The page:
Thursday, December 31, 2015

Attempting Babka

I recently got energized to bake, and since I am off for winter break, I decided to try my hand at something new.  I had snapped up a copy of a relatively new magazine titled Bake From Scratch while out shopping, and it has some interesting recipes inside.  I have also been a bit hooked on the show The Great British Bake Off, and I especially love that each episode centers around one type of baked good.  I kept telling my husband after finishing the most current season of the show that we should really start baking together, choosing one type of recipe to "master" before moving on.  That hasn't happened yet (and probably never will), but we did try our hand at babka a few days ago. It was extremely tasty, although there are things about it that weren't quite right for me, and I am determined to play around with it until I am completely and utterly satisfied (although I will have to wait some time between experiments as it is, of course, very rich in flavor and calories).  

Here is my first attempt.  You can certainly use the recipes listed if you wish.  I will share what I liked about them and what I plan to change for the next go 'round. Then once I have made it again, I'll let you know how it went.  In the meantime, if you want a rich, unique bread for dessert, breakfast, or just a special treat, this is a good place to start.  I am also eager to try this with a jam filling and streusel topping.  I will say that although the bread looks complicated it is actually fairly simple to make and turn out a pretty decent loaf.  It was time consuming and a little messy, but it was worth it.   

The recipe makes two loaves, so I opted to fill each with a different filling.  I used a chocolate filling for one loaf and a cinnamon pecan filling for the other.  Both were delicious.  The chocolate version allows the brioche-like dough to really shine, and we liked the subtle orange flavor of the dough. 

The cinnamon pecan version was all about the filling. It was much richer, much sweeter, and we really want to try to cut back on some of that in our next attempt. When I'm trying something new, I tend to stick fairly closely to the recipe so I know what it is like as written before I start altering it too much.  Once I've tried it, then I have no problems making changes which I will definitely be doing with this loaf.  While it was exceptionally delicious, I cannot justify eating that much butter or sugar in a single slice of bread, and I want to taste the bread rather than just the filling.  If you want a bread that tastes like an inside out sticky bun, though, this is the bread for you.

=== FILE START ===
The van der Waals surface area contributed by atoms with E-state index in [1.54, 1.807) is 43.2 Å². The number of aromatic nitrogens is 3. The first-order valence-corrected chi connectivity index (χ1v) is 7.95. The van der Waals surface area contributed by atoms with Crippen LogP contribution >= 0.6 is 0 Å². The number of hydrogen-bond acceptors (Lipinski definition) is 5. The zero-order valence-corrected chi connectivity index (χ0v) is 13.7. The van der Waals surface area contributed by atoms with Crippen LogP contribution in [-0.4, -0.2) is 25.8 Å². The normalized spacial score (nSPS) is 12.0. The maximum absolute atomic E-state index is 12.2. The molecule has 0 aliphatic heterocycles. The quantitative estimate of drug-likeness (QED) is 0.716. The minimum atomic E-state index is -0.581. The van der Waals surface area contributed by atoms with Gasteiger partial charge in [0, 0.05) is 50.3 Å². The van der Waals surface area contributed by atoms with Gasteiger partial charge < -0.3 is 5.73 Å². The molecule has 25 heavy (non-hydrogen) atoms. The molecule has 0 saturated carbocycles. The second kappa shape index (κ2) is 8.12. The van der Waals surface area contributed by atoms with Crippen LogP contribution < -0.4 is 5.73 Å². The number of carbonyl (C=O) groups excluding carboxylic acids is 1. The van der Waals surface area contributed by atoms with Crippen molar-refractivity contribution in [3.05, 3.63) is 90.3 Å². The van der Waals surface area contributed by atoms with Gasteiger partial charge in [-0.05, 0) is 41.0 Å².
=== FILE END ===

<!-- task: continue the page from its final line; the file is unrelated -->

The chocolate babka is filled with a mixture of melted semi-sweet chocolate, sugar, cocoa, and butter that was cooled before spreading over the dough.  To fill the babka, you roll the dough into a rectangle, spread the filling on top, and roll it up jelly-roll style. You then cut the roll in half lengthwise and twist the two resulting pieces together allowing the filling to remain facing up.  This allows you to see the filling from the top but also to get the swirl of filling and bread when you cut into the loaf.  I was happy with the rise on my chocolate loaf as well as the texture and appearance.  I did make a mistake though and added the entire filling recipe even though I later realized it was meant to be split between the two loaves.  What can I say, it was very late at night, and my brain was heading into sleep mode.  The result was a thicker ribbon of chocolate (maybe a little too thick if that is possible with chocolate).  Next time I will use half the chocolate filling in one loaf as I am sure the recipe intended.  I can definitely see how that would have been an appreciated mistake for chocolate lovers though.